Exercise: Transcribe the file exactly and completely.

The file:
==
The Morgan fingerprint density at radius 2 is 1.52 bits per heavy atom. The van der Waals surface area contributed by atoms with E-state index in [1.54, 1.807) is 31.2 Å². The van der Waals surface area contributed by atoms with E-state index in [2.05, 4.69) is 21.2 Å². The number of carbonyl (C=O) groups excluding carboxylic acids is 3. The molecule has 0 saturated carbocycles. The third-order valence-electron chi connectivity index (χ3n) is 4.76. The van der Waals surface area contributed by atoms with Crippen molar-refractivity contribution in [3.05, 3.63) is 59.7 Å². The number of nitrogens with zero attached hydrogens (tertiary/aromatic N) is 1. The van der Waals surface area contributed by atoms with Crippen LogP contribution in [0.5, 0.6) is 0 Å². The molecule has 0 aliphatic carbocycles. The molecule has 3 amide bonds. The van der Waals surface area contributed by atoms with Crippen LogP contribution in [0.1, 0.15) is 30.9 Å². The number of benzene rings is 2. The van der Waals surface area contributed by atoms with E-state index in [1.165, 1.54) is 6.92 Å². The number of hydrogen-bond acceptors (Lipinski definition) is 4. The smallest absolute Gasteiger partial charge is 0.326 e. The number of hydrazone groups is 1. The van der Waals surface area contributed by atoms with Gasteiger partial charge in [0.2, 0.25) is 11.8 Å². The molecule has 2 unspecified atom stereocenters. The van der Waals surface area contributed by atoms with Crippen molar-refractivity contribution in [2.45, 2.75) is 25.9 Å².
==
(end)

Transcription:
The Morgan fingerprint density at radius 2 is 1.52 bits per heavy atom. The van der Waals surface area contributed by atoms with E-state index in [1.54, 1.807) is 31.2 Å². The van der Waals surface area contributed by atoms with E-state index in [2.05, 4.69) is 21.2 Å². The number of carbonyl (C=O) groups excluding carboxylic acids is 3. The molecule has 0 saturated carbocycles. The third-order valence-electron chi connectivity index (χ3n) is 4.76. The van der Waals surface area contributed by atoms with Crippen molar-refractivity contribution in [3.05, 3.63) is 59.7 Å². The number of nitrogens with zero attached hydrogens (tertiary/aromatic N) is 1. The van der Waals surface area contributed by atoms with Crippen LogP contribution in [0.5, 0.6) is 0 Å². The molecule has 0 aliphatic carbocycles. The molecule has 3 amide bonds. The van der Waals surface area contributed by atoms with Crippen LogP contribution in [0.1, 0.15) is 30.9 Å². The number of benzene rings is 2. The van der Waals surface area contributed by atoms with E-state index in [1.165, 1.54) is 6.92 Å². The number of hydrogen-bond acceptors (Lipinski definition) is 4. The smallest absolute Gasteiger partial charge is 0.326 e. The number of hydrazone groups is 1. The van der Waals surface area contributed by atoms with Gasteiger partial charge in [0.2, 0.25) is 11.8 Å². The molecule has 2 unspecified atom stereocenters. The van der Waals surface area contributed by atoms with Crippen molar-refractivity contribution in [2.45, 2.75) is 25.9 Å².